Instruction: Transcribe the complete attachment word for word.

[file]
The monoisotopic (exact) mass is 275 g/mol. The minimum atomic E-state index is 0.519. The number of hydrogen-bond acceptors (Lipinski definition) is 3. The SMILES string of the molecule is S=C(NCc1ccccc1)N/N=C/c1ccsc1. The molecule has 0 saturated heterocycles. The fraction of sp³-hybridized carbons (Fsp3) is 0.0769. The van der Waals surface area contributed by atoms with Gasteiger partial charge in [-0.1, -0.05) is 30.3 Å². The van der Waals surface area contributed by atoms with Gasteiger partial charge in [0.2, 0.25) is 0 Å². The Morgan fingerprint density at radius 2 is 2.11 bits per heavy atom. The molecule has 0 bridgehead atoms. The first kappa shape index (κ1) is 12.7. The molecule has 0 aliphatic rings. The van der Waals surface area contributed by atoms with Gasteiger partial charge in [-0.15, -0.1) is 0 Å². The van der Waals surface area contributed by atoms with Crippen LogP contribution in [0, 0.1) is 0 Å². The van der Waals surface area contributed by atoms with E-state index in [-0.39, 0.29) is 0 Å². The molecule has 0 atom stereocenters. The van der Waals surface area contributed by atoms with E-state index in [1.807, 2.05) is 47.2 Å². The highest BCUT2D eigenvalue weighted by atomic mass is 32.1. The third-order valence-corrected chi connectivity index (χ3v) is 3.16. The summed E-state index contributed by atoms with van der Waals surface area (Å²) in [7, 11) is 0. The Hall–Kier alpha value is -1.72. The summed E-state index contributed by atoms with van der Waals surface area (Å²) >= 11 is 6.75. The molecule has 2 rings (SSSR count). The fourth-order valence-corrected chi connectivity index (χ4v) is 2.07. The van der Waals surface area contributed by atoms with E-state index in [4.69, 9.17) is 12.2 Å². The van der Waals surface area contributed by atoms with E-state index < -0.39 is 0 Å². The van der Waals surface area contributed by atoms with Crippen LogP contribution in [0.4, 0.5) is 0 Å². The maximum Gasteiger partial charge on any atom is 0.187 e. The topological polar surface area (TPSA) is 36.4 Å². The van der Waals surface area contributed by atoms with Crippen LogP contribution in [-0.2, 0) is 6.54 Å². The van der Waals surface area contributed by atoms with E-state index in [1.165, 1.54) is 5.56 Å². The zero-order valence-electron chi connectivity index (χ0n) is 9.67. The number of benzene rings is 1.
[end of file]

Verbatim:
The monoisotopic (exact) mass is 275 g/mol. The minimum atomic E-state index is 0.519. The number of hydrogen-bond acceptors (Lipinski definition) is 3. The SMILES string of the molecule is S=C(NCc1ccccc1)N/N=C/c1ccsc1. The molecule has 0 saturated heterocycles. The fraction of sp³-hybridized carbons (Fsp3) is 0.0769. The van der Waals surface area contributed by atoms with Gasteiger partial charge in [-0.1, -0.05) is 30.3 Å². The van der Waals surface area contributed by atoms with Gasteiger partial charge in [0.2, 0.25) is 0 Å². The Morgan fingerprint density at radius 2 is 2.11 bits per heavy atom. The molecule has 0 bridgehead atoms. The first kappa shape index (κ1) is 12.7. The molecule has 0 aliphatic rings. The van der Waals surface area contributed by atoms with Gasteiger partial charge in [-0.15, -0.1) is 0 Å². The van der Waals surface area contributed by atoms with Crippen LogP contribution in [0, 0.1) is 0 Å². The van der Waals surface area contributed by atoms with E-state index in [-0.39, 0.29) is 0 Å². The molecule has 0 atom stereocenters. The van der Waals surface area contributed by atoms with E-state index in [1.807, 2.05) is 47.2 Å². The highest BCUT2D eigenvalue weighted by atomic mass is 32.1. The third-order valence-corrected chi connectivity index (χ3v) is 3.16. The summed E-state index contributed by atoms with van der Waals surface area (Å²) in [7, 11) is 0. The Hall–Kier alpha value is -1.72. The summed E-state index contributed by atoms with van der Waals surface area (Å²) >= 11 is 6.75. The molecule has 2 rings (SSSR count). The fourth-order valence-corrected chi connectivity index (χ4v) is 2.07. The van der Waals surface area contributed by atoms with E-state index in [4.69, 9.17) is 12.2 Å². The van der Waals surface area contributed by atoms with E-state index < -0.39 is 0 Å². The van der Waals surface area contributed by atoms with Crippen LogP contribution in [0.4, 0.5) is 0 Å². The maximum Gasteiger partial charge on any atom is 0.187 e. The topological polar surface area (TPSA) is 36.4 Å². The van der Waals surface area contributed by atoms with Crippen LogP contribution in [-0.2, 0) is 6.54 Å². The van der Waals surface area contributed by atoms with E-state index in [1.165, 1.54) is 5.56 Å². The zero-order valence-electron chi connectivity index (χ0n) is 9.67. The number of benzene rings is 1.